said this on
12 May 2008 2:20:56 PM PDT
Excellent article. Would love to see more info on this topic. I have been taking Healthy Trinity for two months with amazing results. I have had celiac for 9 years with limited healing of intestinal damage on gluten-free diet, I also have DH and am considered a highly sensitive celiac. Since I started the probiotics, my lab work is normal, I no longer have dangerously low levels of B12 and Folic acid. I'm absorbing nutrients again.

 
Ammar
Rating: ratingfullratingfullratingfullratingfullratingfull Unrated
said this on
13 May 2008 8:35:32 PM PDT
Its a very helpful article - I was diagnosed a celiac since 1994 and I'm very curious about Bifidobacterium lactis.

 
Julia Flynn
Rating: ratingfullratingfullratingfullratingfullratingempty Unrated
said this on
27 May 2008 5:12:37 AM PDT
I have found a probiotic/enzyme that works very well. It's called Digestive Enzymes and it's a powder mixed with water that dissolves and absorbs immediately. I couldn't live without it some days! This with Aloe juice is a life saver.

 
Tami
Rating: ratingfullratingfullratingfullratingfullratingempty Unrated
said this on
04 Mar 2010 11:52:35 AM PDT
Can you tell me which brand name? I've searched under "digestive enzymes" and bring up many brands with this same title.

Thank you so much!!

 
Tricia
Rating: ratingfullratingfullratingfullratingfullratingempty Unrated
said this on
16 Jun 2008 4:47:19 PM PDT
I was just diagnosed with Celiac Disease in April. I am going to try this.

 
Jill
Rating: ratingfullratingfullratingfullratingfullratingfull Unrated
said this on
01 May 2009 8:44:45 AM PDT
I'm including a link to the abstract on the Pub Med website. Always nice to read the original:
http://www.ncbi.nlm.nih.gov/pubmed/18422736

 
Jill
Rating: ratingfullratingfullratingfullratingfullratingempty Unrated
said this on
27 Jul 2009 8:40:04 AM PDT
Does anyone have a brand name probiotics that are safe for celiacs?

 
maria
Rating: ratingfullratingfullratingfullratingfullratingfull Unrated
said this on
28 Oct 2009 9:42:35 PM PDT
Very helpful.




Rate this article and leave a comment:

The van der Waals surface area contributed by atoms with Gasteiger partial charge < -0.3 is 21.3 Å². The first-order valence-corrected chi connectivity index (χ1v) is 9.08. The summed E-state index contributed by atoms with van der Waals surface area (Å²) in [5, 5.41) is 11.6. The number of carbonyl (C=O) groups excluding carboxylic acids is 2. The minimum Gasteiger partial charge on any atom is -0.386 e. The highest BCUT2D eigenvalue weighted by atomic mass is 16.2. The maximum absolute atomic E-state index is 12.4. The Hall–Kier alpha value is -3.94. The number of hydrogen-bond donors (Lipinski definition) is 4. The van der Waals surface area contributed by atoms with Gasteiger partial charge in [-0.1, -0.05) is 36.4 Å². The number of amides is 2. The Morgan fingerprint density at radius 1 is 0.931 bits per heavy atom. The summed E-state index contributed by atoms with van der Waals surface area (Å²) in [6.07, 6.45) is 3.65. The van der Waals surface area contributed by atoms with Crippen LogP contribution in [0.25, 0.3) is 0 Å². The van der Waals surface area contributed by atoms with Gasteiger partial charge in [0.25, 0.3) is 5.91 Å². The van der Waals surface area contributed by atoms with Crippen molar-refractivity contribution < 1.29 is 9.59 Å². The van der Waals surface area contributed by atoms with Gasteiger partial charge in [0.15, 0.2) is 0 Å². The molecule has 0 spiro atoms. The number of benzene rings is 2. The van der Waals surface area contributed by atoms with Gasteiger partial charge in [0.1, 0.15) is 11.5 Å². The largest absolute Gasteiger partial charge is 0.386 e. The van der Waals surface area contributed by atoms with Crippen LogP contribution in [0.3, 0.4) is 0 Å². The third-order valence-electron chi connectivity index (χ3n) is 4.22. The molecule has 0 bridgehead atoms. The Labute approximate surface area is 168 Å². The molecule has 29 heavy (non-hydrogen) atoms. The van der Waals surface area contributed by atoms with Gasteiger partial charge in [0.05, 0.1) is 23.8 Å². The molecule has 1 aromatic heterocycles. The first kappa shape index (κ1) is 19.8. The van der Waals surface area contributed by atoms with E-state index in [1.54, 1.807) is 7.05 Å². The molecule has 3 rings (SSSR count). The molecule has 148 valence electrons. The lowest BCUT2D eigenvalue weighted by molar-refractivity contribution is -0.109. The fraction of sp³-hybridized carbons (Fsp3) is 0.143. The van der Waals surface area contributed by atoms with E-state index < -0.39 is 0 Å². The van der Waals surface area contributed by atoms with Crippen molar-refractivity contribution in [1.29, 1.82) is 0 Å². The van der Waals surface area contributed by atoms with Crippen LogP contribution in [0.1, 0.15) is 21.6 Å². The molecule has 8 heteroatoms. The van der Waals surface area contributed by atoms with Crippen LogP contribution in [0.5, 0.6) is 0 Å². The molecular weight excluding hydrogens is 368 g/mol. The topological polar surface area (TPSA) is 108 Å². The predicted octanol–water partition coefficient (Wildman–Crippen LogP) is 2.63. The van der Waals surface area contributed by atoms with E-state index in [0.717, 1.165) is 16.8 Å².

Rating: * Poor Excellent
Your Name *: Email (private) *:




In Celiac.com's Forum Now:

All Activity
Celiac.com Celiac Disease & Gluten-Free Diet Forum - All Activity

you're lucky you dont catch colds. im the opposite i catch everything very easily and get alot sicker than whoever i caught it from and take much longer to get better.

Even one positive can be diagnostic. This is one: Gliadin deamidated peptide IgG 33.9. If unsure, a biopsy of the small intestine will provide definite confirmation. There is a control test to validate the other ones, but I don't see it there. What is does is validate the others by checking on the overall antibody levels. But it is to detect possible false negatives. A positive is a positive. I think your daughter has joined our club.

My daughter, almost 7 years old, recently had a lot of blood work done, her Dr is out of the office, but another Dr in the practice said everything looked normal. I'm waiting for her Dr to come back and see what she thinks. I'm concerned because there is one abnormal result and I can't find info to tell me if just that one test being abnormal means anything. The reason for the blood work is mainly because of her poor growth, though she does have some other symptoms. IgA 133 mg/dl Reference range 33-200 CRP <2.9 same as reference range Gliadin Deamidated Peptide IgA .4 Reference range <=14.9 Gliadin deamidated peptide IgG 33.9 Reference range <=14.9 TTG IgA .5 Reference range <=14.9 TTG IgG <.8 Reference range <=14.9

Just watch out. I just went to the expo in Schaumburg, IL, and ended up getting glutened. I realized afterward that I ate all these samples thinking they were gluten free, and they weren't. One company was advertising some sugar, and had made some cake, but then I realized.... How do I know if this contains any other ingredients that might have gluten? Did they make it with a blender or utensils that had gluten contamination? Makes me realize the only safe things would be packaged giveaways with gluten free labeling. My fault for not thinking things through. It was just too exciting thinking i could try it all and enjoy without worry.

No fasting required for a celiac blood test unless they were checking your blood glucose levels during the same blood draw.